UK EXPORTS OF MBM TO WORLD

 


 


 


 

OTHERS BEEF AND VEAL

 


 


 


 


 


 


 


 


 


 

Tuesday, September 2, 2014

 

COOL UPDATE September 2, 2014

 


 

Thursday, March 26, 2015

 

National Scrapie Eradication Program Monthly Report - February 2015

 


 

SUMMARY REPORT CALIFORNIA BOVINE SPONGIFORM ENCEPHALOPATHY CASE INVESTIGATION JULY 2012

 

Summary Report BSE 2012

 

Executive Summary

 


 

Saturday, August 4, 2012

 

Final Feed Investigation Summary - California BSE Case - July 2012

 


 

Saturday, August 4, 2012

 

Update from APHIS Regarding Release of the Final Report on the BSE Epidemiological Investigation

 


 

 

 

2004, highly suspect stumbling and staggering mad cow reported, however, NO TESTING DONE, ON ORDERS FROM AUSTIN $

 

 May 4, 2004

 

Statement on Texas Cow With Central Nervous System Symptoms

 

On Friday, April 30th, the Food and Drug Administration learned that a cow with central nervous system symptoms had been killed and shipped to a processor for rendering into animal protein for use in animal feed.

 

FDA, which is responsible for the safety of animal feed, immediately began an investigation. On Friday and throughout the weekend, FDA investigators inspected the slaughterhouse, the rendering facility, the farm where the animal came from, and the processor that initially received the cow from the slaughterhouse.

 

FDA's investigation showed that the animal in question had already been rendered into "meat and bone meal" (a type of protein animal feed). Over the weekend FDA was able to track down all the implicated material. That material is being held by the firm, which is cooperating fully with FDA.

 

Cattle with central nervous system symptoms are of particular interest because cattle with bovine spongiform encephalopathy or BSE, also known as "mad cow disease," can exhibit such symptoms. In this case, there is no way now to test for BSE. But even if the cow had BSE, FDA's animal feed rule would prohibit the feeding of its rendered protein to other ruminant animals (e.g., cows, goats, sheep, bison)...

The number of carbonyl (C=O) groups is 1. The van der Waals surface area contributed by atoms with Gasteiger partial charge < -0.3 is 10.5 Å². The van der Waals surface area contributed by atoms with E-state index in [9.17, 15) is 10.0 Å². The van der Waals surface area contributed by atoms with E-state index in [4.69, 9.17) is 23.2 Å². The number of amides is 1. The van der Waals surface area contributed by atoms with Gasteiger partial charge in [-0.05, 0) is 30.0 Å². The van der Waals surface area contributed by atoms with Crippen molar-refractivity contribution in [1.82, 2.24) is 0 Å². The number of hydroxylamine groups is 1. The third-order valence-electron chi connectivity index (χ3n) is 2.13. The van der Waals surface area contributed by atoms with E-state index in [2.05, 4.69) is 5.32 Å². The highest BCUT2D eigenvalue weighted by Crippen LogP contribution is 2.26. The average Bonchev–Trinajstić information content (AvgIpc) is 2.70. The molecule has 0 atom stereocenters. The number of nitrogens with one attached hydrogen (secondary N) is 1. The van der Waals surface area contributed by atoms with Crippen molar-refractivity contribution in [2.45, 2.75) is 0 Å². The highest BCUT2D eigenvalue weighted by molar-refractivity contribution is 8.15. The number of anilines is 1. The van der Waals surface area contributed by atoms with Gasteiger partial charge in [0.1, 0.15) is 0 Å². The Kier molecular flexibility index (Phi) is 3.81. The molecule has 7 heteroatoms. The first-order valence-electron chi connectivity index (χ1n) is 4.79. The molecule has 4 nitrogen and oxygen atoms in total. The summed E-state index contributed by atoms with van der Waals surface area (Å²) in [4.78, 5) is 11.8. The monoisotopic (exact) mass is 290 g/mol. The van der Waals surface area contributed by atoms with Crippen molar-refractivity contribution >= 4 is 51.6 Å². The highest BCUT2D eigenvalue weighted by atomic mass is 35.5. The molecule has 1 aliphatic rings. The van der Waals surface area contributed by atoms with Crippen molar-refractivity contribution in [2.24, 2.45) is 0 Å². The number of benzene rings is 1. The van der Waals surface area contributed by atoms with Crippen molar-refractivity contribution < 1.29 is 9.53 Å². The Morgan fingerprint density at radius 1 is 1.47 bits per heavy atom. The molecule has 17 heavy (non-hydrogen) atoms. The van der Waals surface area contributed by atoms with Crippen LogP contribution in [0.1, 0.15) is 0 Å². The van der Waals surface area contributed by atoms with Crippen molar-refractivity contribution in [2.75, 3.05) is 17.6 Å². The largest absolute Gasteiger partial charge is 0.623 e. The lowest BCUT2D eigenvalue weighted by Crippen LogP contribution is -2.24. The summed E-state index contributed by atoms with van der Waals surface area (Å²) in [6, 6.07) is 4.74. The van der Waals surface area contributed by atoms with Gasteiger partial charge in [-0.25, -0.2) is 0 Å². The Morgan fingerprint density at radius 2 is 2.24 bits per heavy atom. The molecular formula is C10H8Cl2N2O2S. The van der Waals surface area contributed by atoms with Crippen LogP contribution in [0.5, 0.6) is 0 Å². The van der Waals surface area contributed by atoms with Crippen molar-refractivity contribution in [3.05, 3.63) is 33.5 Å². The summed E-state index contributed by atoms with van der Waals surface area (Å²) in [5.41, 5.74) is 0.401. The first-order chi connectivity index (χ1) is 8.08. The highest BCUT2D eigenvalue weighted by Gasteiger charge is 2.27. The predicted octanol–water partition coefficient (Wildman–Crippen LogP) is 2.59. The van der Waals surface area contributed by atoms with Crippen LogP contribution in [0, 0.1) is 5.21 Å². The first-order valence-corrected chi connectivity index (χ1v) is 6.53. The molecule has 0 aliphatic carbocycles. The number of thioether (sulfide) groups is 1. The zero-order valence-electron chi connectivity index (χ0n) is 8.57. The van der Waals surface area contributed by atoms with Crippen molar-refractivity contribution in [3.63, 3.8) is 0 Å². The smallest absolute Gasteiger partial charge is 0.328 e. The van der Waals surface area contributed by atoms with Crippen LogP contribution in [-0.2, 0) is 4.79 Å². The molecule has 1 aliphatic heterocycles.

USDA regulations, any cow that exhibits signs of central nervous system (CNS)

 

According to a 1997 Animal and Plant Health Inspection Service (NHIS) Memorandum, brain samples all of such animals should be sent for BSE testing.2 The memorandum notes that "it is essential that brain specimens be collected from adult cattle condemned for CNS signs as part of our national surveillance of BSE."

 

The cow slaughtered at the Lone Star Beef slaughterhouse last week staggered and fell, and was condemned ante mortem by FSIS personnel.4 Despite a request from APHIS personnel at the plant to conduct BSE testing, however, an APHIS supervisor in Austin reportedly refused the test and instructed the plant to send the carcass for rendering.5

 

May 13,2004

 

Page 2

 

snip...

 

The cow slaughtered at the Lone Star Beef slaughterhouse last week staggered and fell, and was condemned ante mortem by FSIS personnel.4 Despite a request from APHIS personnel at the plant to conduct BSE testing, however, an APHIS supervisor in Austin reportedly refused the test and instructed the plant to send the carcass for rendering.5

 

This sequence of events is troubling, and it raises the question of whether this is an isolated incident. In 1997, USDA noted a major gap between the number of cattle condemned for CNS symptoms and the number of these cows actually tested for mad cow disease. The Department found:

 


 

 

 

-------- Original Message --------

 

Subject: re-USDA's surveillance plan for BSE aka mad cow disease

 

Date: Mon, 02 May 2005 16:59:07 -0500

 

From: "Terry S. Singeltary Sr."

 

To: paffairs@oig.hhs.gov, HHSTips@oig.hhs.gov, contactOIG@hhsc.state.tx.us

 

Greetings Honorable Paul Feeney, Keith Arnold, and William Busbyet al at OIG, ...............

 

snip...

 

There will be several more emails of my research to follow. I respectfully request a full inquiry into the cover-up of TSEs in the United States of America over the past 30 years. I would be happy to testify...

 

Thank you, I am sincerely, Terry S. Singeltary Sr. P.O. Box 42 Bacliff, Texas USA 77518 xxx xxx xxxx

 

Date: June 14, 2005 at 1:46 pm PST In

 

Reply to: Re: Transcript Ag. Secretary Mike Johanns and Dr. John Clifford, Regarding further analysis of BSE Inconclusive Test Results posted by TSS on June 13, 2005 at 7:33 pm:

 

Secretary of Agriculture Ann M. Veneman resigns Nov 15 2004, three days later inclusive Mad Cow is announced. June 7th 2005 Bill Hawks Under Secretary for Marketing and Regulatory Programs resigns. Three days later same mad cow found in November turns out to be positive. Both resignation are unexpected. just pondering... TSS

 

 MAD COW IN TEXAS NOVEMBER 2004. ...TSS

 

 

 

-------- Original Message --------

 

 Director, Public Information Carla Everett ceverett@tahc.state.tx.us

 

 Subject: Re: BSE 'INCONCLUSIVE' COW from TEXAS ???

 

 Date: Mon, 22 Nov 2004 17:12:15 –0600

 

 From: "Terry S. Singeltary Sr."

 

 To: Carla Everett References: <[log in to unmask]> <[log in to unmask] us>

 

 Greetings Carla,still hear a rumor;